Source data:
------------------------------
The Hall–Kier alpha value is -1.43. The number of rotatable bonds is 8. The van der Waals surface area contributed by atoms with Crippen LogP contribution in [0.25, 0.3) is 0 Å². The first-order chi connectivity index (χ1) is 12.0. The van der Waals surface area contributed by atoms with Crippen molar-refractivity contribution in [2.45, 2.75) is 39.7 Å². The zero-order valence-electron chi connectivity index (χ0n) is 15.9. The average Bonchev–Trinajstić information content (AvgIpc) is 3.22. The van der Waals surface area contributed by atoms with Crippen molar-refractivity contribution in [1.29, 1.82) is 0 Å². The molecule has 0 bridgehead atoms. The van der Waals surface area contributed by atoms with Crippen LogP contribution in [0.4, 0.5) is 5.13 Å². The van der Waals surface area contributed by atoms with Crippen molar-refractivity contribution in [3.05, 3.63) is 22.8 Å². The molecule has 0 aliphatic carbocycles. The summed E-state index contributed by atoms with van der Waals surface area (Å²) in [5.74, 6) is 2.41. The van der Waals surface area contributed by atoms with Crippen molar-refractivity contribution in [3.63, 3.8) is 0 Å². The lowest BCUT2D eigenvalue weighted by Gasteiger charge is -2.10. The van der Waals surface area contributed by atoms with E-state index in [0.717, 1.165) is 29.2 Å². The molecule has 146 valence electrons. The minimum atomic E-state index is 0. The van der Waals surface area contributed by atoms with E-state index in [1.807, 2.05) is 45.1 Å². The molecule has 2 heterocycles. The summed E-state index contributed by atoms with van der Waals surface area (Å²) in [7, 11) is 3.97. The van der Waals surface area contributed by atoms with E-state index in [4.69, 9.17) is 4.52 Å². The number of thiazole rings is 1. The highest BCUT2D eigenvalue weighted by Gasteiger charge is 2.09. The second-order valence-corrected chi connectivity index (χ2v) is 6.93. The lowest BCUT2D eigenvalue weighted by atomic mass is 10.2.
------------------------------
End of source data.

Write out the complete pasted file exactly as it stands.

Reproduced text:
The Hall–Kier alpha value is -1.43. The number of rotatable bonds is 8. The van der Waals surface area contributed by atoms with Crippen LogP contribution in [0.25, 0.3) is 0 Å². The first-order chi connectivity index (χ1) is 12.0. The van der Waals surface area contributed by atoms with Crippen molar-refractivity contribution in [2.45, 2.75) is 39.7 Å². The zero-order valence-electron chi connectivity index (χ0n) is 15.9. The average Bonchev–Trinajstić information content (AvgIpc) is 3.22. The van der Waals surface area contributed by atoms with Crippen molar-refractivity contribution in [1.29, 1.82) is 0 Å². The molecule has 0 bridgehead atoms. The van der Waals surface area contributed by atoms with Crippen LogP contribution in [0.4, 0.5) is 5.13 Å². The van der Waals surface area contributed by atoms with Crippen molar-refractivity contribution in [3.05, 3.63) is 22.8 Å². The molecule has 0 aliphatic carbocycles. The summed E-state index contributed by atoms with van der Waals surface area (Å²) in [5.74, 6) is 2.41. The van der Waals surface area contributed by atoms with Crippen molar-refractivity contribution in [3.63, 3.8) is 0 Å². The lowest BCUT2D eigenvalue weighted by Gasteiger charge is -2.10. The van der Waals surface area contributed by atoms with E-state index in [0.717, 1.165) is 29.2 Å². The molecule has 146 valence electrons. The minimum atomic E-state index is 0. The van der Waals surface area contributed by atoms with E-state index in [1.807, 2.05) is 45.1 Å². The molecule has 2 heterocycles. The summed E-state index contributed by atoms with van der Waals surface area (Å²) in [7, 11) is 3.97. The van der Waals surface area contributed by atoms with E-state index in [4.69, 9.17) is 4.52 Å². The number of thiazole rings is 1. The highest BCUT2D eigenvalue weighted by Gasteiger charge is 2.09. The second-order valence-corrected chi connectivity index (χ2v) is 6.93. The lowest BCUT2D eigenvalue weighted by atomic mass is 10.2.